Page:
And psychopathy, in turn, was associated with more comfort with sacrificing a few to save many.

Social comparison is also associated with narcissism. People prone to comparing themselves with others agree more strongly with statements such as “I am great” and “Other people are worth nothing.”


Later, I learned that psychopaths are overrepresented among college students by a factor of four. Roughly two percent of the general population are psychopaths, compared with 8 percent of college students.


Other studies find that people who frequently compare themselves with others are more likely to experience malicious envy.

They tend to agree with statements like “If other people have something that I want for myself, I wish to take it away from them” and “Seeing other people’s achievements makes me resent them.”


Social comparers prefer to make everyone else worse off, if it means they will obtain a relative advantage.

Also unsurprisingly, social comparison was highly correlated with competitiveness (“I judge my performance on whether I do better than others rather than on just getting a good result”).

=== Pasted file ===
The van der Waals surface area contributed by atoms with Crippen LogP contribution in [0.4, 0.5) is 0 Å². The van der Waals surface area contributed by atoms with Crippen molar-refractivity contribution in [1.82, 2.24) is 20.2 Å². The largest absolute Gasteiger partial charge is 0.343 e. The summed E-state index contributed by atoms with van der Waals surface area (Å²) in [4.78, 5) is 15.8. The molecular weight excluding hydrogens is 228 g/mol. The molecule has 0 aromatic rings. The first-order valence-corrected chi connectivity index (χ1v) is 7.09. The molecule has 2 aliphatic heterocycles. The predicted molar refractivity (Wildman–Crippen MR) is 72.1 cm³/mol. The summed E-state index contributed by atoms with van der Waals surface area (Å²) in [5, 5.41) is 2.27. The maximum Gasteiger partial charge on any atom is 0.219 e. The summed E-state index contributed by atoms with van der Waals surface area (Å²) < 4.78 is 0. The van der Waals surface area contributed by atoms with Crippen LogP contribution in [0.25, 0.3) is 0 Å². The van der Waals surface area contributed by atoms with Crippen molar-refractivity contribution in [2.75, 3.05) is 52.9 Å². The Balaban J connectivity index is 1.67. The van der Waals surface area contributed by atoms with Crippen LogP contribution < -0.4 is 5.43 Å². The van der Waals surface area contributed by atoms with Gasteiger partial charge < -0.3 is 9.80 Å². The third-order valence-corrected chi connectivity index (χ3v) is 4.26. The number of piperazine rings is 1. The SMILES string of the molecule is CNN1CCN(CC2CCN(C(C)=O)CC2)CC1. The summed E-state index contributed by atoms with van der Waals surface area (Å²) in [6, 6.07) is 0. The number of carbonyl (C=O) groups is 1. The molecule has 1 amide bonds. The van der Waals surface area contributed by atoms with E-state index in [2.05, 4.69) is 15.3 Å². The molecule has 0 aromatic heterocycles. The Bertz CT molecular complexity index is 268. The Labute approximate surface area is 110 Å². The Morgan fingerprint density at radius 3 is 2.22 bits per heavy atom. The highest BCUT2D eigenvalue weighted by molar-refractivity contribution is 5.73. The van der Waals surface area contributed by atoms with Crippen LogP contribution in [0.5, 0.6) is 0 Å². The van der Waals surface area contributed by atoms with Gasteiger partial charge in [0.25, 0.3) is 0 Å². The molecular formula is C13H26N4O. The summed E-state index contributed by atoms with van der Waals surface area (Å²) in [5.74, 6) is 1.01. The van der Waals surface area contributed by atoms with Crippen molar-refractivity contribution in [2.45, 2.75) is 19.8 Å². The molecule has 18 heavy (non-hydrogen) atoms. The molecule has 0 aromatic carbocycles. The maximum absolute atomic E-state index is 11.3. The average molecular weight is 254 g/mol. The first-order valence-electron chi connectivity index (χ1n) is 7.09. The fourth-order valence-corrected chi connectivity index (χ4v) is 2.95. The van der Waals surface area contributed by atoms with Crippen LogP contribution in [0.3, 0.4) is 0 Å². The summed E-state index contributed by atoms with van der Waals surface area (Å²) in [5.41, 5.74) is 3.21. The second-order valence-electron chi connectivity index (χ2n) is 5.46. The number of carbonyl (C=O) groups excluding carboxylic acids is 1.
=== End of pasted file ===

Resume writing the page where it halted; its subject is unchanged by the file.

The effects houses bend over backward to keep Marvel happy

Wednesday, July 27th, 2022

An anonymous VFX artist notes that working on Marvel shows is really hard:

When I worked on one movie, it was almost six months of overtime every day. I was working seven days a week, averaging 64 hours a week on a good week. Marvel genuinely works you really hard. I’ve had co-workers sit next to me, break down, and start crying. I’ve had people having anxiety attacks on the phone.

The studio has a lot of power over the effects houses, just because it has so many blockbuster movies coming out one after the other. If you upset Marvel in any way, there’s a very high chance you’re not going to get those projects in the future. So the effects houses are trying to bend over backward to keep Marvel happy.